by Cheryl Anne Gardner
We are the self-proclaimed defilers of what is said to be known.
They call it a camp, but we never do like in the boy scouts. The Keepers, they make us hate on ourselves for miles in our bare feet, every day, jungle-dragging the dolls behind us on rope we could smoke if we only had matches. We were already whacked from working through the night, the cold and the dark having gnawed at our bloodied fingers. We hate those fucking dolls. They bring them in by the truck load; dump them on the cracked-up concrete out in the yard. We have to pick their stinking carcasses out of the pile, choose them and name them—the ones that would be our—had to cut out their eyes, burn their hair, shove nails between their tiny painted teeth. We couldn’t let them know us or want us.
At Christmas time, we’d take the eyes and thread them into garland, hang them over the rusty tetanus-infected mess of rebar that made for a tree. We needed to do these things, and we needed to do what we did alone. Not many stayed for very long, not long to enough to make friends. I had only a few. José said his father had tried to choke him out once, and Brad’s father shot him with a crossbow while hunting, though it was never determined what exactly his dad had been shooting at. I don’t talk about my dad. Accidents. Prone to. That’s what they called us. But nothing we’d ever suffered in the real world gave us nightmares like the swamp dolls did, barefoot-walking in the murky sludge, carrion fumes rising around us, clinging to the sweat on our skin and on our clothes. It’s worse when it rains. They come more when it rains. The monsters. They stalk the water, wait for the dolls to come stick-collecting for the evening fires, and when we reach down, the monsters lunge from the depths, tear chunks of flesh to the bone and then drag the dolls down; nothing left behind but mutilated plastic heads, bobbing and floating on the surface.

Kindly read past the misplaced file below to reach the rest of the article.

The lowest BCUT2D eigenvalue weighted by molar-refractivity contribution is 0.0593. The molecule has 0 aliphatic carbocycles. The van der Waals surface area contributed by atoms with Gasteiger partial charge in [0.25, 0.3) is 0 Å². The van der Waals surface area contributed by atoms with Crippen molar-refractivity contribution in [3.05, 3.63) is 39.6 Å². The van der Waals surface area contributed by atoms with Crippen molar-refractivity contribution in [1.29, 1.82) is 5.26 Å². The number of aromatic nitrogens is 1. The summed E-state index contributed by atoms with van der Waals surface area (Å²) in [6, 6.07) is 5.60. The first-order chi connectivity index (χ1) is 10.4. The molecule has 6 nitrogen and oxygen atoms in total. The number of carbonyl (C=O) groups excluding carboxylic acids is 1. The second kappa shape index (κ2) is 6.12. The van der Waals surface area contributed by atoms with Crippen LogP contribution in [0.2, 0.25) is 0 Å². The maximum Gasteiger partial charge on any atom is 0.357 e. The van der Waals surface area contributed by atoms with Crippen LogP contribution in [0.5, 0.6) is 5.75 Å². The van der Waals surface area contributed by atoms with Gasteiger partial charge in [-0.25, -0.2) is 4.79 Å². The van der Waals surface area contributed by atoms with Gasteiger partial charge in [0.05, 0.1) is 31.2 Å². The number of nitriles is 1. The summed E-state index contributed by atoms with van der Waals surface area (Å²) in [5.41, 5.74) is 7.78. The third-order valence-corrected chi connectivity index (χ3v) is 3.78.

I look out over the swamp. The sky’s clear tonight, a warm wind in the trees. I can see farther than the end of history, beyond the farthest of stars. There are hundreds, thousands of heads it seems, swaying in distant moon-lit undulations. Adults are liars. They said it was for our own good. Said they loved us. They said when we were done with the program we would be stronger, not the weak, polluted little shits, assholes, delinquents, and jerkoffs we were before we came here.
I don’t know if we’re any stronger. We strip our clothes off, kneel down in the mud as we pray to Jesus, and then we wade in . . .
Maybe we are stronger.
Strong enough not to scream.